According to Mintel research, many consumers purchase "green" or "sustainable" products based on their perceptions of superior quality, rather than an understanding of the labels.

Mintel has tracked more than 13,000 new sustainable food and drink products since 2005, and while 84% of consumers say they regularly buy green or sustainable food or drink, some are unaware of what that actually means. "Packaging claims such as 'recyclable' or 'eco- or environmentally friendly' are fairly well known to consumers, but sustainable product claims such as 'solar/wind energy usage' or 'Fair Trade' have yet to enter the mainstream consumer consciousness," said David Browne, a senior analyst at Mintel. "They may have heard of the terms, but they'd be hard-pressed to define them."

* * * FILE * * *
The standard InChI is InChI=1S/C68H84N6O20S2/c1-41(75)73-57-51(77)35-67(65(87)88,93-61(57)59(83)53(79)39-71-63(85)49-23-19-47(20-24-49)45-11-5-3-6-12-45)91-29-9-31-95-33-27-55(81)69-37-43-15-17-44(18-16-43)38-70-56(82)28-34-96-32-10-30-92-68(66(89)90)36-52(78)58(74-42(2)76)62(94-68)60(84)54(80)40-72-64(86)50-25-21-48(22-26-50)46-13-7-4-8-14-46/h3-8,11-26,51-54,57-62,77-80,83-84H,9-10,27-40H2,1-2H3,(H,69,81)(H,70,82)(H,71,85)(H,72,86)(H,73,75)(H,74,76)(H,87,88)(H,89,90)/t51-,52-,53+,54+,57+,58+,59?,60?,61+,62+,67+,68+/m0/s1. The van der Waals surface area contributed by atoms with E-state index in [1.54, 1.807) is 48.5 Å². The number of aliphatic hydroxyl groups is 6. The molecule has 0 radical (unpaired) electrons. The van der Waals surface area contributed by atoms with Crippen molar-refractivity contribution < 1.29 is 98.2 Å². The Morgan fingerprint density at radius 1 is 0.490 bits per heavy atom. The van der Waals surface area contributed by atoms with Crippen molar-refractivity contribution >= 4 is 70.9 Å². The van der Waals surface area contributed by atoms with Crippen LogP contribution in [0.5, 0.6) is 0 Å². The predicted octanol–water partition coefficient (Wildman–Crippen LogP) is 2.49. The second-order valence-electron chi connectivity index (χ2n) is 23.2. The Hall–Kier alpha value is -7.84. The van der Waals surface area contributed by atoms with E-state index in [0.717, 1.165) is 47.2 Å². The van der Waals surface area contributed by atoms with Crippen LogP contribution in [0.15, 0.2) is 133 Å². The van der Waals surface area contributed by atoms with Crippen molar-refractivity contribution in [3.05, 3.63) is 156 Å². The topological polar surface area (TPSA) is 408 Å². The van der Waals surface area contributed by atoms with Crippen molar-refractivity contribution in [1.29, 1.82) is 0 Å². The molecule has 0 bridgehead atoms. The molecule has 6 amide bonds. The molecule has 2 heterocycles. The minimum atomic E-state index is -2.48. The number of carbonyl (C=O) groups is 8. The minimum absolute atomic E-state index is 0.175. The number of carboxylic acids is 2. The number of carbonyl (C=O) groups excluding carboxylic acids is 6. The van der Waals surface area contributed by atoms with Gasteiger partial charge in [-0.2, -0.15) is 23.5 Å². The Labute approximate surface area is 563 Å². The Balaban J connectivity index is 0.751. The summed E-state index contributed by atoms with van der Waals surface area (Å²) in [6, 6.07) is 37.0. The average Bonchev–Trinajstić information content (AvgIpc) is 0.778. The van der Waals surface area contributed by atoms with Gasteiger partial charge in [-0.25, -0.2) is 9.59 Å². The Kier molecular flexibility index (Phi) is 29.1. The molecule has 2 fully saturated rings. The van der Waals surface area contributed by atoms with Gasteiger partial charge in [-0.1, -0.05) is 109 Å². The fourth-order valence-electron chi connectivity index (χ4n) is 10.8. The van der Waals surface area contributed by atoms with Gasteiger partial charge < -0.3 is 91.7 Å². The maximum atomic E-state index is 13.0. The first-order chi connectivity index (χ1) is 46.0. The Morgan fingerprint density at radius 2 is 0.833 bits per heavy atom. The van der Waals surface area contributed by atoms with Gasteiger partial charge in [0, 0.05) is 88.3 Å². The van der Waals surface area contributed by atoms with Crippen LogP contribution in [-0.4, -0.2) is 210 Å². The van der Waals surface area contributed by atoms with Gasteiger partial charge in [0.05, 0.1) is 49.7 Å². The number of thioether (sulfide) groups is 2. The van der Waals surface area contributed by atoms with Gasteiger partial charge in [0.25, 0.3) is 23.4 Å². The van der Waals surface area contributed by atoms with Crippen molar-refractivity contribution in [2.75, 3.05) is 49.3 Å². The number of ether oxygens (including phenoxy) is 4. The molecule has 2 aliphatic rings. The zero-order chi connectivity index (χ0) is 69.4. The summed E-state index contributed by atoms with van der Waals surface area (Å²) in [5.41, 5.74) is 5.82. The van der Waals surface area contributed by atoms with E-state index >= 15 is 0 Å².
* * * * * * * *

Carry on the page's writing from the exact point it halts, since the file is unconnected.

According to the research, 45% of those surveyed who purchase sustainable food and drink do so because of a perceived belief in superior quality. Forty-three percent say they buy those products because they're concerned about environmentalism/human welfare and 42% cite a concern for food safety. "These reasons vary in importance across different demographics," said Browne. "Marketers should consider this in their claims closely; noting that health, welfare and safety are important to nearly all consumers."